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New Bike Question - Running In


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Thanks guys. I changed my mind about waiting, and have managed to get hold of a bike (sign papers this weekend) and saved some cash. They'll hold onto it for me 'till i pass my test.

I've got, maybe, a dumb question so I thought the newbie section is a good place to go ahead and ask :D

I've been reading about breaking/running in a new engine. Sounds like the user manuals tend to just say stay below so many revs for so long, but lots of people are saying to put some strain on the engine. I'm guessing that means that really one should cycle between alot of throttle and closing the throttle, while still staying below the suggested rev limits?

Further to that, all the articles say to use non-synthetic oil during the break-in period. Is it typical for new bikes to contain mineral based oil to start with? or should i change it to be sure?

Figured i'd ask the dumb questions here rather that at the dealership in order to minimise my vulnerability to being ripped off as much as possible : )


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:stupid: Every bike is different, so follow the manufacturers advice, those that have diffent opinions generally have the mechanical nouse to do what they do, so if you don't know what you're doing, stick with the recommended, and you won't go far wrong, or invalidate a warranty...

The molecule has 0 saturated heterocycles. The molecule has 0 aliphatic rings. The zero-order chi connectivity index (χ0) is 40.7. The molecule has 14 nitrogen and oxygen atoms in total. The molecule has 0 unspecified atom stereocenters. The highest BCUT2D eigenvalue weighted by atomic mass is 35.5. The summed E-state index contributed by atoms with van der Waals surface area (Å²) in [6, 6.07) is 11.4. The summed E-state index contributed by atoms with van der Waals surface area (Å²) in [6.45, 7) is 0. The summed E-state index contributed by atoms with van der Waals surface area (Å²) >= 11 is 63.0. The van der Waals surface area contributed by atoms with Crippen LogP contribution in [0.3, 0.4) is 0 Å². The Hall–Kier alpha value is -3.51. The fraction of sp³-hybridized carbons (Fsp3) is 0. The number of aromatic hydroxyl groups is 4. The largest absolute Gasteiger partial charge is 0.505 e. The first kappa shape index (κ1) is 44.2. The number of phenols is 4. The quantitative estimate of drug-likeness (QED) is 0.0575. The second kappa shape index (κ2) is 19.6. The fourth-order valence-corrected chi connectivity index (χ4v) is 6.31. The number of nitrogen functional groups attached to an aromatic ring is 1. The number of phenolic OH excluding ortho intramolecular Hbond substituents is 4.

a busted engine thats not warranted is an expensive learning curve...

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an engine needs time to bed in its components, going straight in will cause premature wear and possible failure of the components


Any rebuilt or new engine has to go through a break in process. Each piece of moving metal must get to know and fit with the piece of metal it is moving against. Usually, the manufacturers put a sticker on the speedometer or tachometer telling you to take it easy for 600 miles or so. Your buddy says "If you want to run it hard, break it in hard." As you might expect, the truth is not on the right hand or the left but, in the center.

The problem is this. All this rubbing produces heat, which can cause oil to fail, which can cause a piston to seize to a cylinder wall. On the other hand, if there is not enough rubbing, the piston rings will not seat right with the cylinder walls. If this happens the engine will not reach it's full power potential. If the only new parts are piston and rings, as in an engine rebuild, we only have to worry about heat build up from the new parts. If the entire engine is new, the heat built up is even greater, because all the parts are new.

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Oh :o

Just, Edgey's bike i noticed hasn't done 600 miles yet, but his bike has this feature where it saves to memory the highest speed its ever done, and it says 83mph.

For that 125 to do 83mph, it must have been really screaming and definately going downhill hah. So i wonder if thats gonna have caused it some problems.

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Thanks for the input : ) Now i just need to actually get a test date that doesn't get cancelled. There was me thinking that learning in winter would be quicker as everyone wants to stay in the warm :s

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